When Mutants Gain New Powers: News From the Mutant p53 Field

Nat Rev Cancer. 2009 Oct;9(10):701-13. doi: 10.1038/nrc2693. Epub 2009 Aug 20.

Abstract

Ample data indicate that mutant p53 proteins not only lose their tumour suppressive functions, but also gain new abilities that promote tumorigenesis. Moreover, recent studies have modified our view of mutant p53 proteins, portraying them not as inert mutants, but rather as regulated proteins that influence the cancer cell transcriptome and phenotype. This influence is clinically manifested as association of TP53 mutations with poor prognosis and drug resistance in a growing array of malignancies. Here, we review recent studies on mutant p53 regulation, gain-of-function mechanisms, transcriptional effects and prognostic association, with a focus on the clinical implications of these findings.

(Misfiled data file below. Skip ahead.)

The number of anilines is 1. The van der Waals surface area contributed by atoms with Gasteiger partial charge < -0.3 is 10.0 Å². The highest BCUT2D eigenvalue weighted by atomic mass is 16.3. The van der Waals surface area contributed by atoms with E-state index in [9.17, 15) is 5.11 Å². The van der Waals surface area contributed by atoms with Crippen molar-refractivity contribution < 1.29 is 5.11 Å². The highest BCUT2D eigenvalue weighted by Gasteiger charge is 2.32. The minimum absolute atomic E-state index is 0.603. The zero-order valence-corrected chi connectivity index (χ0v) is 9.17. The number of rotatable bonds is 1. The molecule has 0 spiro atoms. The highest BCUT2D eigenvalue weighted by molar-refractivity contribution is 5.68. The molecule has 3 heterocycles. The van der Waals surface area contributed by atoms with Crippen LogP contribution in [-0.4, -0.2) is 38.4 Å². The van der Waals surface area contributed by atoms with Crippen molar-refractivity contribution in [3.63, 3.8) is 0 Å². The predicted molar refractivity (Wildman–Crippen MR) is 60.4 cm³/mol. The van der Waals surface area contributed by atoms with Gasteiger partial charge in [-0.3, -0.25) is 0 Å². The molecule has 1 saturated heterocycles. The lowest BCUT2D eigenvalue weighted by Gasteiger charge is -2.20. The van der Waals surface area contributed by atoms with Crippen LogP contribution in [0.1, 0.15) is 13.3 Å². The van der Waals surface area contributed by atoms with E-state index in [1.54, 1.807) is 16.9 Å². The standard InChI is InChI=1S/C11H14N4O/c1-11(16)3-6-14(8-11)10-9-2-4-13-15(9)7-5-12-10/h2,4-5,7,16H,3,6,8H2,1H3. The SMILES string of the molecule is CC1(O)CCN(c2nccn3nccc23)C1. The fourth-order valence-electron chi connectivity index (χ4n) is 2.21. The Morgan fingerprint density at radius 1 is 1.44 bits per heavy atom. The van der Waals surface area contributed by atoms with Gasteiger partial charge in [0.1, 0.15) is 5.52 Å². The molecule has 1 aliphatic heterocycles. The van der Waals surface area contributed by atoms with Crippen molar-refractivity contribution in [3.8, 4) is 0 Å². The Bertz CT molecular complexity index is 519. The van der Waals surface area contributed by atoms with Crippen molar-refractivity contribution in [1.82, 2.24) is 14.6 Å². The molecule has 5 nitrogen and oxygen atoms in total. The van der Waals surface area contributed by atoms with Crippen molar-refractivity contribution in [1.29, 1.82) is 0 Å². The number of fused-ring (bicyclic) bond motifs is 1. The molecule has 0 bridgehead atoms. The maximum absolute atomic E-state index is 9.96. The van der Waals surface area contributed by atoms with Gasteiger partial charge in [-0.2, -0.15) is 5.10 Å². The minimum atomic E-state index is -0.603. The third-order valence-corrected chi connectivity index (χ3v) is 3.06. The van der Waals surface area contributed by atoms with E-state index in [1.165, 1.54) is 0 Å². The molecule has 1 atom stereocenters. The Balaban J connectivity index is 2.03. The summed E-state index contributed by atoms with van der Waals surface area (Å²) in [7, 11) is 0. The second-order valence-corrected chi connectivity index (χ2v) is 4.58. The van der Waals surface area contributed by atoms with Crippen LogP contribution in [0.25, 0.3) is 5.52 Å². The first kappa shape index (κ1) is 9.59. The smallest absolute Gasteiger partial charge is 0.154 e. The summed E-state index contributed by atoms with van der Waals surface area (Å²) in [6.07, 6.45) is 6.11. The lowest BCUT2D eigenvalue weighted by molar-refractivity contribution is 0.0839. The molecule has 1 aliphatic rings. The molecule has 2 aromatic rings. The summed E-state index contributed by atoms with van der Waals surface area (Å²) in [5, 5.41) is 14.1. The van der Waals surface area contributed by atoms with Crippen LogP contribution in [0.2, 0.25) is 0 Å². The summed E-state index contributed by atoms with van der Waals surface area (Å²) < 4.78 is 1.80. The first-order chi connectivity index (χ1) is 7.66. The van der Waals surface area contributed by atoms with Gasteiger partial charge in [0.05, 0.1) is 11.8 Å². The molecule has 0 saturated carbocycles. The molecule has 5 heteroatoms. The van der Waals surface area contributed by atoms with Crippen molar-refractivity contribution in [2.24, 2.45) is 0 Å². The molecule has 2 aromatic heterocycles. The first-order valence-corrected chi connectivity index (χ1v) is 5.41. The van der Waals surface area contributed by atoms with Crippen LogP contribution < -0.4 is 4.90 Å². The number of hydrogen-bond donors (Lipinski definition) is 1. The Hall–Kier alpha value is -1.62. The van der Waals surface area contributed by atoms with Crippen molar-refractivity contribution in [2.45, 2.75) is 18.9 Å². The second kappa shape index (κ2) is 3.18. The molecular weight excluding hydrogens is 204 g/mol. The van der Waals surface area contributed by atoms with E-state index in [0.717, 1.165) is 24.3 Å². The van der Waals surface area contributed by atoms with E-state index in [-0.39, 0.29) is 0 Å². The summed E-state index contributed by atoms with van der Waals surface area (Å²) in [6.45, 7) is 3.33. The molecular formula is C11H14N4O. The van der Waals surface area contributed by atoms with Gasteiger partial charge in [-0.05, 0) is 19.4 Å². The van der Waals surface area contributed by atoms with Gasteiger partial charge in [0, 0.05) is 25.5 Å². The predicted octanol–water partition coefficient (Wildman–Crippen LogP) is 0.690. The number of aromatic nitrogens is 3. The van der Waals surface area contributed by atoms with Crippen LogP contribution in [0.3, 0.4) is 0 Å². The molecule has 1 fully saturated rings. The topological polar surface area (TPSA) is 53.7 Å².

Publication types

  • Research Support, Non-U.S. Gov't
  • Review

MeSH terms

  • Animals
  • Disease Models, Animal
  • Genes, p53 / genetics*
  • Humans
  • Mice
  • Mutation
  • Neoplasms / metabolism*
  • Prognosis
  • Transcription, Genetic / genetics*
  • Tumor Suppressor Protein p53 / genetics*

Substances

  • Tumor Suppressor Protein p53